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the Complete Review
the complete review - fiction

    

Waves

by
Eduard von Keyserling


general information | review summaries | our review | links | about the author

To purchase Waves



Title: Waves
Author: Eduard von Keyserling
Genre: Novel
Written: 1911 (Eng. 2019)
Length: 208 pages
Original in: German
Availability: Waves - US
Waves - UK
Waves - Canada
Le murmure des vagues - France
Wellen - Deutschland
Onde - Italia
Olas - España
  • German title: Wellen
  • Translated and with an Introduction by Gary Miller
  • Previously translated as Tides, by Arthur J. Ashton (1929)

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Our Assessment:

A : neat and straightforward, and very effective

See our review for fuller assessment.




Review Summaries
Source Rating Date Reviewer
Die Zeit A+ 16/6/2011 Michael Maar


  From the Reviews:
  • "Man liest das erste Kapitel und kommt ins Stutzen. Man liest mit erhöhter und dann wieder bang gebremster Geschwindigkeit weiter und sieht sich am Ende perplex. Ist das denn die Möglichkeit? Was für ein kapitaler Wurf, was für ein Meisterwerk! Der Bursche ist ja besser als Fontane! Welche Prosa! (...) Die Handlung tut überhaupt nichts zur Sache, obwohl auch sie schön ausgedacht und nicht ganz ohne Überraschung ist. (...) Seine Paarstudie ist so fein, trocken und tief wie seine Psychologie überhaupt. Keyserling versetzt sich in alle Figuren hinein und gibt jeder ihr Recht." - Michael Maar, Die Zeit

Please note that these ratings solely represent the complete review's biased interpretation and subjective opinion of the actual reviews and do not claim to accurately reflect or represent the views of the reviewers. Similarly the illustrative quotes chosen here are merely those the complete review subjectively believes represent the tenor and judgment of the review as a whole. We acknowledge (and remind and warn you) that they may, in fact, be entirely unrepresentative of the actual reviews by any other measure.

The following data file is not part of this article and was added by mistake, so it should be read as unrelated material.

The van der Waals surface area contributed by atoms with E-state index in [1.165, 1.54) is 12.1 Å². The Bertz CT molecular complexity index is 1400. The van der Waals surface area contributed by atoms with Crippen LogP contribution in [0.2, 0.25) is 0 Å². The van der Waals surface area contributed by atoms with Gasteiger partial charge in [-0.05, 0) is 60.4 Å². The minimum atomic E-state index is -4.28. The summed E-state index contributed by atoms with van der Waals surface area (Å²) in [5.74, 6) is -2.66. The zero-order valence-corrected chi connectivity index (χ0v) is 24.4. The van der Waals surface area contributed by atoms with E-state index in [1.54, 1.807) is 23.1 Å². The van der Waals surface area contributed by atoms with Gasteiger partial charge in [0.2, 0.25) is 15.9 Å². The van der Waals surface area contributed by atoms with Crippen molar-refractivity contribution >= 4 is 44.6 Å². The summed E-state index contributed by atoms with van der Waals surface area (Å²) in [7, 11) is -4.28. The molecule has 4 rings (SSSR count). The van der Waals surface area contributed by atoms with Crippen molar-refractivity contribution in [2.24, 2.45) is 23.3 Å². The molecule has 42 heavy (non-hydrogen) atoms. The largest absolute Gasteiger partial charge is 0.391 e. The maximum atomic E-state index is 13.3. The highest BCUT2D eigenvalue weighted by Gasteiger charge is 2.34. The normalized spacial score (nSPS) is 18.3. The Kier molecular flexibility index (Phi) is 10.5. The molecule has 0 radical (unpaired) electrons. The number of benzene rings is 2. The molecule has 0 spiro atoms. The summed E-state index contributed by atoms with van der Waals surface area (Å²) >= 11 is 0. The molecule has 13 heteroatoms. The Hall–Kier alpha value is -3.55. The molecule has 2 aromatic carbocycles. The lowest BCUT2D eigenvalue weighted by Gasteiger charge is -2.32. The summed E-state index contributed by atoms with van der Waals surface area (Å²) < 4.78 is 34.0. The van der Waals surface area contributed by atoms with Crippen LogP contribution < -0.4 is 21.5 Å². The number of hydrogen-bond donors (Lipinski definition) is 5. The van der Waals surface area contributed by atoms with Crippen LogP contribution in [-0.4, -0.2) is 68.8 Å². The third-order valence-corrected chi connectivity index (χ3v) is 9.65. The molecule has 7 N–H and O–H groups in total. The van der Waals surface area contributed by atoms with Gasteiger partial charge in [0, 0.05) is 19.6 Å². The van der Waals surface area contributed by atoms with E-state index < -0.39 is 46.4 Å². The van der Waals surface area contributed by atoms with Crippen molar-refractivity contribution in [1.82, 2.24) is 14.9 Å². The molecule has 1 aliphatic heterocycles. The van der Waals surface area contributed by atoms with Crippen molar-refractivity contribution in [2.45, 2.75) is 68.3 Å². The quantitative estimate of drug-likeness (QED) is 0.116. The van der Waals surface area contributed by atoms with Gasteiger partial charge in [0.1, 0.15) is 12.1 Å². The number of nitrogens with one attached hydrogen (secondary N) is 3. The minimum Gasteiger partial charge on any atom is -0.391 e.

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The complete review's Review:

       Waves is set in a Baltic Sea resort town, and the story begins with a large family beginning to settle in for a summer vacation. The family matriarch, the widow of General von Palikow, has rented out a whole inn to put them all up in. The Generalin had arrived a few days early, with her companion and friend Fräulein Bork, a cook, and a maid, to prepare things, and when the novel opens the bulk of the family has just followed -- specifically, the Generalin's daughter, the Baroness von Buttlär, and her three children, grown girls Lolo and Nini, and fifteen-year-old son Wedig. The Baron is expected later -- as is Lolo's fiancé, Hilmar.